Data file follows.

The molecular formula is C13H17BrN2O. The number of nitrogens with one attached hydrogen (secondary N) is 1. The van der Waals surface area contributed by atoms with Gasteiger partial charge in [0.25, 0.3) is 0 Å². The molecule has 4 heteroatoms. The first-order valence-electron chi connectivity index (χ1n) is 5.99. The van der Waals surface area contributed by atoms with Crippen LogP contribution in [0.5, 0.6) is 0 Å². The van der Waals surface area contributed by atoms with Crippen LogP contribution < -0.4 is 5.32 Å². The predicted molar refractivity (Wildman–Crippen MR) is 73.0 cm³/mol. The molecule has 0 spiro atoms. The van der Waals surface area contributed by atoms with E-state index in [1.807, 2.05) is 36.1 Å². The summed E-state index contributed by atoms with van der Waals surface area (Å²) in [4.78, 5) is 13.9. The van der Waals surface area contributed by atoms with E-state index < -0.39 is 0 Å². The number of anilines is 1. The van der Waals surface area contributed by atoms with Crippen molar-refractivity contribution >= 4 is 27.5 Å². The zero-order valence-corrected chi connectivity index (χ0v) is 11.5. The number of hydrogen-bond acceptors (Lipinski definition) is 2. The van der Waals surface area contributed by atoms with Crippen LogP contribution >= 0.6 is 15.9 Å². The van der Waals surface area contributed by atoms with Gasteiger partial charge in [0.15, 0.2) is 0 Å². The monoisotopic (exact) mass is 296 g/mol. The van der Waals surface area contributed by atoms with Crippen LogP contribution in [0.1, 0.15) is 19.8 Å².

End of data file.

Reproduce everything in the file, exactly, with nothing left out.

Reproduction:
The molecular formula is C13H17BrN2O. The number of nitrogens with one attached hydrogen (secondary N) is 1. The van der Waals surface area contributed by atoms with Gasteiger partial charge in [0.25, 0.3) is 0 Å². The molecule has 4 heteroatoms. The first-order valence-electron chi connectivity index (χ1n) is 5.99. The van der Waals surface area contributed by atoms with Crippen LogP contribution in [0.5, 0.6) is 0 Å². The van der Waals surface area contributed by atoms with Crippen LogP contribution < -0.4 is 5.32 Å². The predicted molar refractivity (Wildman–Crippen MR) is 73.0 cm³/mol. The molecule has 0 spiro atoms. The van der Waals surface area contributed by atoms with E-state index in [1.807, 2.05) is 36.1 Å². The summed E-state index contributed by atoms with van der Waals surface area (Å²) in [4.78, 5) is 13.9. The van der Waals surface area contributed by atoms with E-state index < -0.39 is 0 Å². The number of anilines is 1. The van der Waals surface area contributed by atoms with Crippen molar-refractivity contribution >= 4 is 27.5 Å². The zero-order valence-corrected chi connectivity index (χ0v) is 11.5. The number of hydrogen-bond acceptors (Lipinski definition) is 2. The van der Waals surface area contributed by atoms with Crippen LogP contribution >= 0.6 is 15.9 Å². The van der Waals surface area contributed by atoms with Gasteiger partial charge in [0.15, 0.2) is 0 Å². The monoisotopic (exact) mass is 296 g/mol. The van der Waals surface area contributed by atoms with Crippen LogP contribution in [0.1, 0.15) is 19.8 Å².